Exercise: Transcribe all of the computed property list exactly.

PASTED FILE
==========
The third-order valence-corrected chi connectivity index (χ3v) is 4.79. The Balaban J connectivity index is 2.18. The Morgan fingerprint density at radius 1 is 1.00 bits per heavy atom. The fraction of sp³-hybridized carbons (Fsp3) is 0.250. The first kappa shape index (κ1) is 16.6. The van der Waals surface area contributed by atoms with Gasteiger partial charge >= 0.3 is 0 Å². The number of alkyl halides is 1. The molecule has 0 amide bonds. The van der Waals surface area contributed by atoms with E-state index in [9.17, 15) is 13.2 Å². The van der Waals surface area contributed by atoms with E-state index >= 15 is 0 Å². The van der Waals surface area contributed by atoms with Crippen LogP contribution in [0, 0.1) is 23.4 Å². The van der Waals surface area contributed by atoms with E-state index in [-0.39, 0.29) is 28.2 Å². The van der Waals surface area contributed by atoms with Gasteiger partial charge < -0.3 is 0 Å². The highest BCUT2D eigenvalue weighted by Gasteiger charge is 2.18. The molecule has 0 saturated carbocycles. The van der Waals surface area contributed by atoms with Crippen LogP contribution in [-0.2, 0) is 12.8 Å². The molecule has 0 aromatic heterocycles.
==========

The third-order valence-corrected chi connectivity index (χ3v) is 4.79. The Balaban J connectivity index is 2.18. The Morgan fingerprint density at radius 1 is 1.00 bits per heavy atom. The fraction of sp³-hybridized carbons (Fsp3) is 0.250. The first kappa shape index (κ1) is 16.6. The van der Waals surface area contributed by atoms with Gasteiger partial charge >= 0.3 is 0 Å². The number of alkyl halides is 1. The molecule has 0 amide bonds. The van der Waals surface area contributed by atoms with E-state index in [9.17, 15) is 13.2 Å². The van der Waals surface area contributed by atoms with E-state index >= 15 is 0 Å². The van der Waals surface area contributed by atoms with Crippen LogP contribution in [0, 0.1) is 23.4 Å². The van der Waals surface area contributed by atoms with E-state index in [-0.39, 0.29) is 28.2 Å². The van der Waals surface area contributed by atoms with Gasteiger partial charge < -0.3 is 0 Å². The highest BCUT2D eigenvalue weighted by Gasteiger charge is 2.18. The molecule has 0 saturated carbocycles. The van der Waals surface area contributed by atoms with Crippen LogP contribution in [-0.2, 0) is 12.8 Å². The molecule has 0 aromatic heterocycles.